Susan Sarandon got Hollywood age warning

  • Bang Showbiz
  • 27 November 2017
Susan Sarandon

Susan Sarandon

Susan Sarandon was told by an actress she wouldn't work past 40 and was told not to have any children

Susan Sarandon was told she wouldn't work past 40.

The 71-year-old Hollywood legend's filmography contains iconic performances in movies such as 'Thelma and Louise', 'The Rocky Horror Picture Show' and 'Enchanted', but when she started out she was told not to have children if she wanted a successful career and to make the most of her castings before she hit the landmark age.

Sarandon - whose movies in recent years include parts in 'A Bad Moms Christmas', 'The Calling' and 'Arbitrage' - said: "I remember another really famous actress saying to me, 'Well, don't have children because that'll really change the parts that you'll be available for. And you won't work past 40 anyway.' And a lot of that has changed. And a lot of women are assessing how they feel; were they victimised or did they feel it was their own choice?"

Sarandon went on to have three children - Eva Amurri, 32, with ex-partner Franco Amurri, and two sons Jack and Miles Robbins with former husband Tim Robbins.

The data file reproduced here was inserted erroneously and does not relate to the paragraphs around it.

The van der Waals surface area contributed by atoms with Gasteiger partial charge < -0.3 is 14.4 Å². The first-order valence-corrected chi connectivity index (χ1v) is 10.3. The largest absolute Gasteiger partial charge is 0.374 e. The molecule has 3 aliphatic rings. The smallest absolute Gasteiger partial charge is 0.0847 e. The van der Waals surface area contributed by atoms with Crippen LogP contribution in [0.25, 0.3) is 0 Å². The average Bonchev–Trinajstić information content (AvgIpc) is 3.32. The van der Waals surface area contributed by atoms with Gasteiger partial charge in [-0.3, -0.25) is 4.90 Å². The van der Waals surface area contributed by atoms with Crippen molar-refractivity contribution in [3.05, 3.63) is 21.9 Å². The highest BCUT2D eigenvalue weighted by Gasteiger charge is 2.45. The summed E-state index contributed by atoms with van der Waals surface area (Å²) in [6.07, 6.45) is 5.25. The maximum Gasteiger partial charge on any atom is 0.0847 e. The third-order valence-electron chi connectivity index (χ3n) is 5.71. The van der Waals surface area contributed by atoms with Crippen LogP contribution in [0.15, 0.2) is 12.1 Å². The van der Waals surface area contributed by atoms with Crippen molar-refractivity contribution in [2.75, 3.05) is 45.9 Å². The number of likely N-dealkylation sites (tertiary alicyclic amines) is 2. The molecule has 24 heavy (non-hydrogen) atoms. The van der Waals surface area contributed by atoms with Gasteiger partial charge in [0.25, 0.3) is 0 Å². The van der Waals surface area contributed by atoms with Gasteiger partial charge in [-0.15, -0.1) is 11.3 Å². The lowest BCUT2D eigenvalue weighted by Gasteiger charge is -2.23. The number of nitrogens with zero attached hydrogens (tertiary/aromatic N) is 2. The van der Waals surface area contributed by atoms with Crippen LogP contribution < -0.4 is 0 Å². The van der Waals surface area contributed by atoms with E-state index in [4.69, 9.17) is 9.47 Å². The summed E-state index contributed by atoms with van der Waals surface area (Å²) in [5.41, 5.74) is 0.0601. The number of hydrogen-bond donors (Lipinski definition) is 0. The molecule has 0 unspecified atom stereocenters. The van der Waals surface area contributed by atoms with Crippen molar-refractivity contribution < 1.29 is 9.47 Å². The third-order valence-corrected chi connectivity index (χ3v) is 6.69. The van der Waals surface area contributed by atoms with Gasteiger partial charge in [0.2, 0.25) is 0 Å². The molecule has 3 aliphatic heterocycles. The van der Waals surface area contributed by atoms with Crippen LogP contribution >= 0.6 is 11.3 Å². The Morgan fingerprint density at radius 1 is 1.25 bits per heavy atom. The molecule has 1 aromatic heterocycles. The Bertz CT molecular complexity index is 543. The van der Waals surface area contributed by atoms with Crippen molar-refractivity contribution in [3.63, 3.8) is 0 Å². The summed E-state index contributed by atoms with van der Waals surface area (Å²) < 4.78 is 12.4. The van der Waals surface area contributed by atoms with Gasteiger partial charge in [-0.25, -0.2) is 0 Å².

The Hollywood legend has been nominated for four Oscars and won the Best Actress Academy Award back in 1996 for her performance in 'Dead Man Walking' and is still working now and can currently be seen alongside Jessica Lange in new HBO series 'Feud'.

Sarandon insists the interesting roles for older women and actresses will only increase because of the amount females now directing and producing small screen and cinema projects.

She said: "More and more women are able to greenlight their own projects. My last few films have had women directors - they're not the big blockbusters, but I'm not sure those big blockbusters are very interesting to direct. But there is definitely more power in the hands of women than there was - the Reese Witherspoons, who are getting books, putting together projects, telling women's stories. I think that's where the difference is."

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